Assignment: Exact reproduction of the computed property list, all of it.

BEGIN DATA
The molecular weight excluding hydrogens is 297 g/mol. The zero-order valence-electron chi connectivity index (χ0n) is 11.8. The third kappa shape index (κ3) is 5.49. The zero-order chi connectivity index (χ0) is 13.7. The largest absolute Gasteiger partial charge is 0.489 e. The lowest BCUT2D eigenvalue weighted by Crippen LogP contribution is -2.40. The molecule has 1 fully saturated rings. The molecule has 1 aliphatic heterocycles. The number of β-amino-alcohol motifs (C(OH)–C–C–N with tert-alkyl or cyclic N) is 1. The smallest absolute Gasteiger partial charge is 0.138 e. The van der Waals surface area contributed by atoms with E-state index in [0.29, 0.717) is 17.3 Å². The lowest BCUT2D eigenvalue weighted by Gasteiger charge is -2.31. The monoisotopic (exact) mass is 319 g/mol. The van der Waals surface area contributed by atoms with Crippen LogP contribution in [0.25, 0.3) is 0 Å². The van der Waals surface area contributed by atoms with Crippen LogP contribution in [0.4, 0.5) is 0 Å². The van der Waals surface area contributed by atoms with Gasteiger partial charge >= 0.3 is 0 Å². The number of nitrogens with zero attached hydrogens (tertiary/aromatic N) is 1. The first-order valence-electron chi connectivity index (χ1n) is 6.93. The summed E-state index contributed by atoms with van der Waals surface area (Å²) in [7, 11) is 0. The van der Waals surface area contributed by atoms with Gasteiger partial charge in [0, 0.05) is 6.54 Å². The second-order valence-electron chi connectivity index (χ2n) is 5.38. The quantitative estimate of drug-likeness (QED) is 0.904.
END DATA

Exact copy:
The molecular weight excluding hydrogens is 297 g/mol. The zero-order valence-electron chi connectivity index (χ0n) is 11.8. The third kappa shape index (κ3) is 5.49. The zero-order chi connectivity index (χ0) is 13.7. The largest absolute Gasteiger partial charge is 0.489 e. The lowest BCUT2D eigenvalue weighted by Crippen LogP contribution is -2.40. The molecule has 1 fully saturated rings. The molecule has 1 aliphatic heterocycles. The number of β-amino-alcohol motifs (C(OH)–C–C–N with tert-alkyl or cyclic N) is 1. The smallest absolute Gasteiger partial charge is 0.138 e. The van der Waals surface area contributed by atoms with E-state index in [0.29, 0.717) is 17.3 Å². The lowest BCUT2D eigenvalue weighted by Gasteiger charge is -2.31. The monoisotopic (exact) mass is 319 g/mol. The van der Waals surface area contributed by atoms with Crippen LogP contribution in [0.25, 0.3) is 0 Å². The van der Waals surface area contributed by atoms with Crippen LogP contribution in [0.4, 0.5) is 0 Å². The van der Waals surface area contributed by atoms with Gasteiger partial charge >= 0.3 is 0 Å². The number of nitrogens with zero attached hydrogens (tertiary/aromatic N) is 1. The first-order valence-electron chi connectivity index (χ1n) is 6.93. The summed E-state index contributed by atoms with van der Waals surface area (Å²) in [7, 11) is 0. The van der Waals surface area contributed by atoms with Gasteiger partial charge in [0, 0.05) is 6.54 Å². The second-order valence-electron chi connectivity index (χ2n) is 5.38. The quantitative estimate of drug-likeness (QED) is 0.904.